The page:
When you’re born with a debilitating disease, you’re born with health complications. Your body doesn’t wait until you’ve had a long, “good” life to start failing you. I’m young, but I’ve endured almost 24 years of problems and pain. Ethan and I have married for a year and a half, but we’re veterans at upholding the “in sickness and in health” vow. I’m stuck in a season of health complications, but I’ve become a master at cultivating joy in difficult seasons.
Most people think health complications hinder my ability to be joyful. They feel sorry for me because I don’t have the opportunity to live a happy, “normal” life. But this is my “normal.” I grew up in the hospital. Health complications have been my teachers, showing me that hardship and happiness can coexist. Most people assume hardship overpowers my ability to be happy, but that assumption isn’t always correct. Let me tell you this story from a few days ago:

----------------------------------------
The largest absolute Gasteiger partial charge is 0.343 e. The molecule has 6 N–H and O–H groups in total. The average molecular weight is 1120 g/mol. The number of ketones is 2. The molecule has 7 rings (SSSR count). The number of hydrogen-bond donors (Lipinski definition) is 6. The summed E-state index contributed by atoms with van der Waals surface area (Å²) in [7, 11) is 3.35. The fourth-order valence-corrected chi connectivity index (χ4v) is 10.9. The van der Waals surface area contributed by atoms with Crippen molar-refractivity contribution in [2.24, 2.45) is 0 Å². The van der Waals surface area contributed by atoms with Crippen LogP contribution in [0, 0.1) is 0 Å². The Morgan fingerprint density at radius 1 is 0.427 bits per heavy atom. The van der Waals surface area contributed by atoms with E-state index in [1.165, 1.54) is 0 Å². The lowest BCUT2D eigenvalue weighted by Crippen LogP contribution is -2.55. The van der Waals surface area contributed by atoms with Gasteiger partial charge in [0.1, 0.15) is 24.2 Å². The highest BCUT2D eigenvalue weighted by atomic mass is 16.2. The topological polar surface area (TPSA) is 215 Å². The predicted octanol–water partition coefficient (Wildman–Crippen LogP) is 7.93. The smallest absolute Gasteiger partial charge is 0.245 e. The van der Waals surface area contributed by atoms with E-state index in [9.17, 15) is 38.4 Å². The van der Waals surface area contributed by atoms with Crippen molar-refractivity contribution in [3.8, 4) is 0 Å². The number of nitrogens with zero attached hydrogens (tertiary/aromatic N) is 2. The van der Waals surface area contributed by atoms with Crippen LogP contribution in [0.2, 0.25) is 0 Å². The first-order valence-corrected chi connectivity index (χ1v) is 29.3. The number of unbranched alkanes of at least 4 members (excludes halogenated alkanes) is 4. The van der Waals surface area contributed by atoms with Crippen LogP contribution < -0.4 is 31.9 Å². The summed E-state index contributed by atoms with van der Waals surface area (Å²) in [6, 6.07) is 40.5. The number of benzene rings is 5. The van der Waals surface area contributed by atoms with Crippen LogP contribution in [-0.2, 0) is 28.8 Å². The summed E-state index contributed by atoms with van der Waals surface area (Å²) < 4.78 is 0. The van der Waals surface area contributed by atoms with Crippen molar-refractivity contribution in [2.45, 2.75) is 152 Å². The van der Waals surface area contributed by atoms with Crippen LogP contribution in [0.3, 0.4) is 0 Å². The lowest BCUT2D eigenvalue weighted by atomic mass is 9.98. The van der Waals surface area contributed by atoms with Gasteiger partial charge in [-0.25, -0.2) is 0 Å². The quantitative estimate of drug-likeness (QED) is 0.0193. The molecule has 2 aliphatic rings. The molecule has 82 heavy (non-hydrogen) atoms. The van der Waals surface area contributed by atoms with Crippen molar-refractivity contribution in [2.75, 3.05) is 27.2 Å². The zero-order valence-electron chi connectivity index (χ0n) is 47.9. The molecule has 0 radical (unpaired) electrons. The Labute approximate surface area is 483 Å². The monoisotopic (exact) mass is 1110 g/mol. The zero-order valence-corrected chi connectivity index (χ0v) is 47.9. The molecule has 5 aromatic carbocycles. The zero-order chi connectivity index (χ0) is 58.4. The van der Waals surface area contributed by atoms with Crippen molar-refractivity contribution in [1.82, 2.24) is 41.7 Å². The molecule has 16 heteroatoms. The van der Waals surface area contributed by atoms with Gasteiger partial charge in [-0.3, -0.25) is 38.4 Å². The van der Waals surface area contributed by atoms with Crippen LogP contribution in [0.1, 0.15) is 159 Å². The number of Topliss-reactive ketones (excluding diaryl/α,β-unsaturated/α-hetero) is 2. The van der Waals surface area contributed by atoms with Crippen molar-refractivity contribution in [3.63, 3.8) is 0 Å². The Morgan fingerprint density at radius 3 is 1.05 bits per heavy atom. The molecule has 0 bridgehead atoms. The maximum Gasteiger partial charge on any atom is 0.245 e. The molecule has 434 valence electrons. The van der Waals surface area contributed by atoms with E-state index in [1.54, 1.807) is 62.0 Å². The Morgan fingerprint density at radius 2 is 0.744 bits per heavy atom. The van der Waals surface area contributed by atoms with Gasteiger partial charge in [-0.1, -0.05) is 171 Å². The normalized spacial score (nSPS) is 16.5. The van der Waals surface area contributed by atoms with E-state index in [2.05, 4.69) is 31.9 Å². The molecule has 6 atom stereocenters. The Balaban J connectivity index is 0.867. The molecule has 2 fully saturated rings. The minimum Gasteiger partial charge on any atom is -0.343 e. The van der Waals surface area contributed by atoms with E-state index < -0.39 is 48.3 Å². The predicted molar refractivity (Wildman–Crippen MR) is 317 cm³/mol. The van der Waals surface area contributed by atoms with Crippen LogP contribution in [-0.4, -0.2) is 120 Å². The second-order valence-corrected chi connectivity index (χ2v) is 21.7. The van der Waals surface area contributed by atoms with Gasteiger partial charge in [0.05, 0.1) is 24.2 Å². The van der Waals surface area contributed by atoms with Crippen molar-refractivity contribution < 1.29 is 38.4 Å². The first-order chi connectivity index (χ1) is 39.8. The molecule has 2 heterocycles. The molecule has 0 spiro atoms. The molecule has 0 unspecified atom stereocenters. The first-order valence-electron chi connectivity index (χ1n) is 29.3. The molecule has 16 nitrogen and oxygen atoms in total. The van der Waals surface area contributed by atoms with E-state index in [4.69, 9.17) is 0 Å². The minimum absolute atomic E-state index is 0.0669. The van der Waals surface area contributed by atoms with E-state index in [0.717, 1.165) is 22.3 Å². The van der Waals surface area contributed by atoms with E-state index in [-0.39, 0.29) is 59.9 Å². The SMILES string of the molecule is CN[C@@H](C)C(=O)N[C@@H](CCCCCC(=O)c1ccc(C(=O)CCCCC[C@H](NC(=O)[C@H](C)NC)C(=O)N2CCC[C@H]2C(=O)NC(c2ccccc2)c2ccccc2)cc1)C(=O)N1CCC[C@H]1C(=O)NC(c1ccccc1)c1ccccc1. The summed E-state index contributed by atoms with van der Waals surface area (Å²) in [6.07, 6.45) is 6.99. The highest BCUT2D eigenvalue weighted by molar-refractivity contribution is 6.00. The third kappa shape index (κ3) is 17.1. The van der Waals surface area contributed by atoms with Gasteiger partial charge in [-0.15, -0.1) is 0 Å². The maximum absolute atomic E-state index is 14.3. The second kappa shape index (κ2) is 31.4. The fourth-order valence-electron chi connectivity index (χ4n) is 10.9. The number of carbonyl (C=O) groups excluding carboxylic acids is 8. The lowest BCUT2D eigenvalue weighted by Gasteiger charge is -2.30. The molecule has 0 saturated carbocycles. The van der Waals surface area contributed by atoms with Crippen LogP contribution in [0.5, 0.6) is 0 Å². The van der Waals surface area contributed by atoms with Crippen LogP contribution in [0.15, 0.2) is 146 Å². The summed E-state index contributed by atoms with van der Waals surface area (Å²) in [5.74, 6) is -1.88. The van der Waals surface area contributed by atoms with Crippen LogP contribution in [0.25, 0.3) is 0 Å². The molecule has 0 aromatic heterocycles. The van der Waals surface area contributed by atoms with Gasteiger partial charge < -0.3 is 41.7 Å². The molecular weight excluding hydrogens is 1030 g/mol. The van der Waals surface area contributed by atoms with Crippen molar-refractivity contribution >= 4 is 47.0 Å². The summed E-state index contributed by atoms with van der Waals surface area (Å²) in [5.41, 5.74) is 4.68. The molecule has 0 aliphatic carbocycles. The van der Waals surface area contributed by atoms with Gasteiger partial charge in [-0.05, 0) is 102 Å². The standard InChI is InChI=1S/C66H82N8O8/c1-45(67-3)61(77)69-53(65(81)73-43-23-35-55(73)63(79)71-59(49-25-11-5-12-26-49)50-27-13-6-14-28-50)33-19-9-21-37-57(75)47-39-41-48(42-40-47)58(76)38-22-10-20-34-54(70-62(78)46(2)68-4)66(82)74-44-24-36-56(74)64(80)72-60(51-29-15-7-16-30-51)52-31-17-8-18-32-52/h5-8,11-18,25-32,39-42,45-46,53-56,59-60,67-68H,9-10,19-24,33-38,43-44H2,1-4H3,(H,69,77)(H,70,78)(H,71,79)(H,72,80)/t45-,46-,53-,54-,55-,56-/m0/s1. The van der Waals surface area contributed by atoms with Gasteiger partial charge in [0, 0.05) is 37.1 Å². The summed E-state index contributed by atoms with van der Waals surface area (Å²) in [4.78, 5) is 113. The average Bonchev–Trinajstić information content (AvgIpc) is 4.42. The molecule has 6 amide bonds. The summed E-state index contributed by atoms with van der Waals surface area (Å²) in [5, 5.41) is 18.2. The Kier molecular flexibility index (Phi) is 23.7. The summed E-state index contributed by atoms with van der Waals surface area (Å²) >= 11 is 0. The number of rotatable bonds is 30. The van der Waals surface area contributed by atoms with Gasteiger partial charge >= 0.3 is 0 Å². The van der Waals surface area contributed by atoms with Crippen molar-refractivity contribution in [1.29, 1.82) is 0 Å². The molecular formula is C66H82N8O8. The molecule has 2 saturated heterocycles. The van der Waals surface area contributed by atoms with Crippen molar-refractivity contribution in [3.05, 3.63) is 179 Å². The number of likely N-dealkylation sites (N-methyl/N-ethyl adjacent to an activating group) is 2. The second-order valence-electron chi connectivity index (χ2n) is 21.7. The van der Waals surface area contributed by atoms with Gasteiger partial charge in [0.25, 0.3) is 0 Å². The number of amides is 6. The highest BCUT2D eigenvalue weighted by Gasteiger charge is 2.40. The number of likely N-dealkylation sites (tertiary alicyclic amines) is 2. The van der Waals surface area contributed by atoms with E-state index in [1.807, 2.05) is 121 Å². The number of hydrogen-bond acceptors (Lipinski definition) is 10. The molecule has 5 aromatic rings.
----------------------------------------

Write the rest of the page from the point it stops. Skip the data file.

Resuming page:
I was staring at my infiltrated IV when a familiar face walked in the room. “Hey, kid,” he said as he walked over to me. “You were just here.” He was right. I had been in that ER three times in three months. As he examined the veins in my arm, he tried to find at least one viable location to place a new IV. “Kid, your arm has been destroyed. I can’t place an IV that’s going to infiltrate as soon as they try to re-do the scan.” With tears in his eyes he said, “I can’t destroy you.” Before he left the room, he smiled and shouted, “The man that was with you last time — your husband — tell him ‘hi’ for me. I’ll see him next time you’re here.”
As I laid in the CT machine with a black and blue arm, I was joyful. Why? That familiar face showed me how much he cared about both of us. In this season of life, people help me remain joyful.
Here’s my point: never underestimate how happy you can make someone by simply showing you care. Send a card. Pick up the phone. Reach out. Remind people that they are seen, heard, and cared for. That’s what most of us really want, especially those of us with a debilitating syndrome or disability.